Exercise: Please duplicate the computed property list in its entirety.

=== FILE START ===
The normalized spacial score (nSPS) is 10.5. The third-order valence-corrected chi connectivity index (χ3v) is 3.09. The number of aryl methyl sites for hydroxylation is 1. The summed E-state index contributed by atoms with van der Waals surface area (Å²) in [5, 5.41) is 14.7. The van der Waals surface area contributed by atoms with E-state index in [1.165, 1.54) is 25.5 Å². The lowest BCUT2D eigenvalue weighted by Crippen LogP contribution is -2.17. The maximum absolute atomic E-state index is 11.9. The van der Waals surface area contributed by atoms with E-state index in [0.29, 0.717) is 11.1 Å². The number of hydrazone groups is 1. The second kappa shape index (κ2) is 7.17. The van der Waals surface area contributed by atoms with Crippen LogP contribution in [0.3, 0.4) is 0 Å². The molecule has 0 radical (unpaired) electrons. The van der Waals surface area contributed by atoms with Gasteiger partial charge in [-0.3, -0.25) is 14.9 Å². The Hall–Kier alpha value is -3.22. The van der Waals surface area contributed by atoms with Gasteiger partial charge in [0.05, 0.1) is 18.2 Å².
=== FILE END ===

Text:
The normalized spacial score (nSPS) is 10.5. The third-order valence-corrected chi connectivity index (χ3v) is 3.09. The number of aryl methyl sites for hydroxylation is 1. The summed E-state index contributed by atoms with van der Waals surface area (Å²) in [5, 5.41) is 14.7. The van der Waals surface area contributed by atoms with E-state index in [1.165, 1.54) is 25.5 Å². The lowest BCUT2D eigenvalue weighted by Crippen LogP contribution is -2.17. The maximum absolute atomic E-state index is 11.9. The van der Waals surface area contributed by atoms with E-state index in [0.29, 0.717) is 11.1 Å². The number of hydrazone groups is 1. The second kappa shape index (κ2) is 7.17. The van der Waals surface area contributed by atoms with Crippen LogP contribution in [0.3, 0.4) is 0 Å². The molecule has 0 radical (unpaired) electrons. The van der Waals surface area contributed by atoms with Gasteiger partial charge in [-0.3, -0.25) is 14.9 Å². The Hall–Kier alpha value is -3.22. The van der Waals surface area contributed by atoms with Gasteiger partial charge in [0.05, 0.1) is 18.2 Å².